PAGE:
Just when I thought winter was over, Mother Nature decides to put me in my place with a late dumping of snow around the High Peaks. Though we may be dragging out the shovels and breaking out the skis, some places in the Adirondacks are getting ready for a bit of spring cleaning.
The public is encouraged to attend and provide comment on the final draft of the Ausable River Watershed Management Plan at an open house on Wednesday, April 27th from 5:30 pm to 7 pm at the Town of Jay Offices at 11 School Lane in Au Sable Forks.
Over five years, people in the Ausable watershed and beyond came together to develop the Ausable River Watershed Management Plan, a snapshot of ecological and community challenges in the Ausable River watershed and a vision for planning that hopes to include community interests and needs. » Continue Reading.
Two of the Adirondack Park’s major environmental groups are suing the state over the management plan for the Essex Chain Lakes region—a large tract of forest, ponds, and streams that the state acquired from the Nature Conservancy as part of the blockbuster Finch, Pruyn deal.
Protect the Adirondacks and Adirondack Wild: Friends of the Forest Preserve filed a lawsuit in State Supreme Court in Albany contending that the management plan violates the Adirondack Park State Land Master Plan, the state Wild, Scenic, and Recreational Rivers System Act, and state snowmobile-trail policy. » Continue Reading.
For the second year North Creek is focusing children ages 3-10 on Earth Day during a event April 23 from 10 am to 1 pm that features over 15 activities around the village. Children will have the chance to solve everyday problems and learn how to leave the world in a better place.
According to Johnsburg Youth Committee Organizer Kate Hartley the Earth Day Passport activities are within walking distance and teen volunteers will be on hand as guides. » Continue Reading.
My first reaction to the announcement of the state’s acquisition of magnificent Boreas Ponds for the Forest Preserve is to celebrate, and to recall how long the Adirondack Nature Conservancy has owned this 21,000 acre tract – the last of the big Finch Pruyn tracts which the state committed to purchase. It was April 2007 when Finch Pruyn employees, then Governor Spitzer, and the rest of the world learned that Finch was selling everything – all 161,000 acres – to the Conservancy, with help from the Open Space Institute. And in the same announcement, that the mill in Glens Falls would continue operations and employment.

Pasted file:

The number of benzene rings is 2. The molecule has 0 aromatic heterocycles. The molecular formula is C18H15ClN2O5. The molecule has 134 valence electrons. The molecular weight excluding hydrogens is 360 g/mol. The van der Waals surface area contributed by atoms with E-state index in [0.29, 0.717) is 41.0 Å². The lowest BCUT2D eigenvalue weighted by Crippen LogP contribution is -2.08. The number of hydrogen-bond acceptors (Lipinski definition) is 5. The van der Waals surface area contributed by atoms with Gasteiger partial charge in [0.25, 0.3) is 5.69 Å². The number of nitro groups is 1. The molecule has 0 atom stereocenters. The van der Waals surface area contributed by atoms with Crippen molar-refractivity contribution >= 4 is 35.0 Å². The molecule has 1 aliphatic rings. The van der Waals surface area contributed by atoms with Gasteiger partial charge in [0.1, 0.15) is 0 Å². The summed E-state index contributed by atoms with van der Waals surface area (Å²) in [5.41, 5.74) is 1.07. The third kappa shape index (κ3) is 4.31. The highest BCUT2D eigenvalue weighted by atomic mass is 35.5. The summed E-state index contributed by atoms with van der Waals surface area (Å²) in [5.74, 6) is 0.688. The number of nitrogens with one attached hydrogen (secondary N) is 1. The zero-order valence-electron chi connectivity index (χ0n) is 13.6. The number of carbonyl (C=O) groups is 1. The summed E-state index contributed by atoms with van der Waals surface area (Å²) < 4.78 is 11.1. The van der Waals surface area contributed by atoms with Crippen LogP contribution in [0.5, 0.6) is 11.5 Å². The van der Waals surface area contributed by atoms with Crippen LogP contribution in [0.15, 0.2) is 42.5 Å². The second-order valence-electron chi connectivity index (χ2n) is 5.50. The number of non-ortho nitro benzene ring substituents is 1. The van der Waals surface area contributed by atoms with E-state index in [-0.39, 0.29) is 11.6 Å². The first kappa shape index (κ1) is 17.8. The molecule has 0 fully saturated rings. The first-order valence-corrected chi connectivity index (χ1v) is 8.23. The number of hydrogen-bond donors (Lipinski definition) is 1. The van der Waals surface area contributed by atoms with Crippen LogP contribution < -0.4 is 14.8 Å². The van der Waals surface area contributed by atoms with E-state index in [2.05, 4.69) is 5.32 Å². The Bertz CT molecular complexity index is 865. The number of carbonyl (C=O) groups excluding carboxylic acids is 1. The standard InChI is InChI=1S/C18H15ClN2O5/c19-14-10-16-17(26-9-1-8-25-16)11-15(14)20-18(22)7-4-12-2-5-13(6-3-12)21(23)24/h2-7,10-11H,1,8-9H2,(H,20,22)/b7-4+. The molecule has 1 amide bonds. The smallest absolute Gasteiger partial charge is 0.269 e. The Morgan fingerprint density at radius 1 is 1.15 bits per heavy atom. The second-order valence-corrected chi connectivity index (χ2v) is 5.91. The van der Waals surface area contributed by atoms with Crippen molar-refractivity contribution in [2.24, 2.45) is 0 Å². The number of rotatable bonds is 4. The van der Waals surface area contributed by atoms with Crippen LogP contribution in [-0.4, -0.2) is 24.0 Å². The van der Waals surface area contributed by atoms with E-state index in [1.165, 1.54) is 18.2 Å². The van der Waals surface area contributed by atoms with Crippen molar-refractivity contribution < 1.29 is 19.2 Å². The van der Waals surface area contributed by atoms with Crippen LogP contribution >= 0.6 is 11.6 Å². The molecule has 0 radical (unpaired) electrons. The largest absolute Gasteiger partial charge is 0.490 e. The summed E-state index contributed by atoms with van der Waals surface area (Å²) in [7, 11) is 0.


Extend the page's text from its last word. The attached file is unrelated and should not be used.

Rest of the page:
This news that April day nine years ago was breathtaking. Adirondack Wild’s mentor Paul Schaefer had dreamed and worked for such a result from the early 1960s until his death in 1996. That was the significance of the Finch forests even fifty years ago. George Davis of the Temporary Study Commission on the Future of the Adirondacks (1968-70) put Boreas Ponds on the cover of the Commission’s final report. » Continue Reading.
The state has purchased the 20,760-acre Boreas Ponds Tract on the edge of the High Peaks Wilderness, the final phase in a multi-year deal to acquire 65,000 acres of former Finch, Pruyn lands from the Adirondack Nature Conservancy.
One of the natural gems of the former Finch property, Boreas Ponds is expected to become a destination of paddlers, hikers, and backpackers. The waterway offers breathtaking views of the High Peaks, including Mount Marcy, the state’s tallest summit, and much of the Great Range.
The state paid $14.5 million for the tract, according to a deed filed April 5 in the Essex County clerk’s office.
Gov. Andrew Cuomo and legislative leaders deserve praise for approving a state budget that increases appropriations for the Environmental Protection Fund, enhances programs to fight invasive species and helps communities build needed clean water infrastructure.
The Adirondack Park is a national treasure and a global legacy for us and for future generations. This historic budget enhances that legacy with a $300 million Environmental Protection Fund, $350 million for clean water infrastructure grants, and more. It is a blueprint for how the nation should invest in water, wildlife, wilderness and communities. » Continue Reading.
The state hoped to buy the 20,760-acre Boreas Ponds Tract this fiscal year, which ended today (March 31). Although it didn’t happen, the acquisition is still in the works, according to the Department of Environmental Conservation.
“DEC remains committed to the purchase of the Boreas Ponds and is in the final stages of the acquisition,” said Lori Severino, a spokeswoman for the agency.
The purchase will be the last phase in a multi-year deal to acquire 65,000 acres of former Finch, Pruyn lands from the Adirondack Nature Conservancy.